I only went outside the house for less than an hour today and still managed to cause problems and find adventures because of my foolish foreignness. I biked to Altopascio and bought some pane delle dolomiti, our favorite bread. No problems there, but on the way back, I saw a fruit vendor who had set up beside the road at the Altopascio round-about. We needed oranges and he had a lot on display, so I pulled in to take a look. Where was the vendor? I walked up by the front of the van and saw him sitting inside. I figured he saw me too and would get out in a minute, so I went back, grabbed a plastic bag, and started picking oranges out of the display crates. This is how one usually shops at farmers’ markets, but it was the wrong move here.
I had about ten in the bag when a man and woman drove up and started asking me questions about the different types of oranges. I gave my usual “sono straniero” answer and said the proprietor was inside the van. The lady said she was a stranger, too, though she certainly spoke Italian better than I. Since I was ready to purchase, I went up to the van window to hold up my bag to show that I was done shopping. I discovered that the vendor was asleep, drool running down his chin, so I tapped on the window.
He emerged looking sheepish and also confused, because he thought I was with the woman, who started asking him questions about the oranges while I asked if I could buy the ones I had in the bag. It turned out that fruit was for sale by the crate only, and he told her she couldn’t buy just a few.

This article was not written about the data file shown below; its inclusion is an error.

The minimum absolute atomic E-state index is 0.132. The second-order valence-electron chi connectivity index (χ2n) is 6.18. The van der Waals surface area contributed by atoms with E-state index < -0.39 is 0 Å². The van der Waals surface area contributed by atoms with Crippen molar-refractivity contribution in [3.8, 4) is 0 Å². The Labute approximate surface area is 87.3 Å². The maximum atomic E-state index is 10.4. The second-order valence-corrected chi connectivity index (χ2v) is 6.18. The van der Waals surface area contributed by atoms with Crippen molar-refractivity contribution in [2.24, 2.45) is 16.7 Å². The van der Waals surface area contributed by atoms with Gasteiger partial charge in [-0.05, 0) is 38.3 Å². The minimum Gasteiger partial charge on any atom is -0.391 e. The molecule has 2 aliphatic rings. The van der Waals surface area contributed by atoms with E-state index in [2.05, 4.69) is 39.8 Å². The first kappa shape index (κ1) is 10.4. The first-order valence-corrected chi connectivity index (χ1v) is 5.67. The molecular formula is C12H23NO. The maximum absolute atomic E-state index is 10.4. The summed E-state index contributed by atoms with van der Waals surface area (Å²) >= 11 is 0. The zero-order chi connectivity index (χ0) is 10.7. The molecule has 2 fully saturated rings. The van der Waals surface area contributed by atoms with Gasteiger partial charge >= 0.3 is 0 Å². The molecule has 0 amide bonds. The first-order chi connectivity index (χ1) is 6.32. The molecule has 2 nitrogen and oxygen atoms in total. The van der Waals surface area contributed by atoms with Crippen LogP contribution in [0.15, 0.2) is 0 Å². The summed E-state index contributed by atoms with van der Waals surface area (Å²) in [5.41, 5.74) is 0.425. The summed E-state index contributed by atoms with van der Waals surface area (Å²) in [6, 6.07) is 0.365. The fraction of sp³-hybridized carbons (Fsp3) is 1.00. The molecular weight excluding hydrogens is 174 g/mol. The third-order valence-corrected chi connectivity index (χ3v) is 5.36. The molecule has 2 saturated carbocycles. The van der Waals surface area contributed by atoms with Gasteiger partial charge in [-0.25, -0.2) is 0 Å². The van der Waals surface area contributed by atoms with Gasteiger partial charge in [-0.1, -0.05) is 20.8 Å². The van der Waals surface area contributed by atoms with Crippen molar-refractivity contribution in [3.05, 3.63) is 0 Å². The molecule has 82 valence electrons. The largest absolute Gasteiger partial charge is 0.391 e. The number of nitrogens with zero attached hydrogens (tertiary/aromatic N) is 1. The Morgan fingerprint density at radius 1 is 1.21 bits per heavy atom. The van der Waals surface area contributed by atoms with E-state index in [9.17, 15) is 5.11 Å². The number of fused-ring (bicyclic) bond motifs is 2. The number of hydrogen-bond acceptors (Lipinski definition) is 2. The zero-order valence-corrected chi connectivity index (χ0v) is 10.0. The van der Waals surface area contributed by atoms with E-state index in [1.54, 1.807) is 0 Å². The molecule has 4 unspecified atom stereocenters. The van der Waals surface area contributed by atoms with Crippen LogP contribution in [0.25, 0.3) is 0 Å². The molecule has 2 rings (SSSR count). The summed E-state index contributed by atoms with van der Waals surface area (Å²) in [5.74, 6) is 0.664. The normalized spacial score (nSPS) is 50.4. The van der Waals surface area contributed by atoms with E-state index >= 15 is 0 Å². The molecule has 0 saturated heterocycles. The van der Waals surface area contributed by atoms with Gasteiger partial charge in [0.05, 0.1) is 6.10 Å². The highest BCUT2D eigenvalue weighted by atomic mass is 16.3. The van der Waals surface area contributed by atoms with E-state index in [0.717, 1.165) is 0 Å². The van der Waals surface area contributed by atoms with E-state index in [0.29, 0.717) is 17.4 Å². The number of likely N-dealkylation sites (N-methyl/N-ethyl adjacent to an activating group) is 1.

“Well, what about this man?” she said. “He has a bag of oranges.” The vendor turned his attention back to me, and then he looked at his display. “No, no,” he said. “You have to buy a crate.” He noticed that I had picked oranges out of two different crates, so that neither crate was full any more. He started reshuffling the oranges so at least one crate would be complete, while the woman insisted that if I could buy a bagful, she should be able to as well. He gave up and let her put some in a bag while he weighed mine and added two more oranges to round it off to a third of a kilogram. I apologized for causing a nuisance, but I could tell he was more upset with the pushy woman than he was with me.
I had another mini-adventure on the way home when I tried to take a shortcut that I had seen on Google Maps. Unfortunately, chain link fences are pretty much invisible when viewed from the sky, so I found I had taken a long dead end. Then I notice a little tunnel that went under the A-11 highway which I also could not have seen from the aerial view. It had a crossbar to stop anyone from advancing in a car, but with a little effort, a bike could go around it. Surely if they had not wanted bikers and hikers to get through, they would have made a more secure barricade, right?
I found myself inside the west side of the wilderness preserve of Lake Sibolla, which was actually a large wetland with a series of swampy ponds home to ducks, fishes, frogs and other marine creatures. I had tried to see this preserve last year by starting on the east side but found myself either fenced out or having to cross private property to get to it. If I could find my way across the preserve, it would be a great shortcut to Altopascio as well as a pleasant scenic excursion. There was a foot trail, kind of soggy at this time of year, but still passable. I reasoned that by following the trail to the end, I would find my way out, and thus by reversing my course, I could get in when approaching from either side.
I regretted leaving my camera at home, but I looked forward to showing Lucy my discovery once the weather turned more spring-like. It would be a nice place for a secret picnic. When I reached the east side, I was faced with a ten-foot chain link fence and a very securely closed gate. I didn't relish the thought of going all the way back through the park and the dead-end shortcut road, so I kept going along the fence line, hoping for a way out. It was by now too soft and wet to ride my bike, and I could see that the elevation kept declining and there was a swamp ahead. Would the fence go through the swamp? No, it ended about five feet before the water, giving hikers like me a way in and out.
|Photo from Stampa Toscana newspaper.|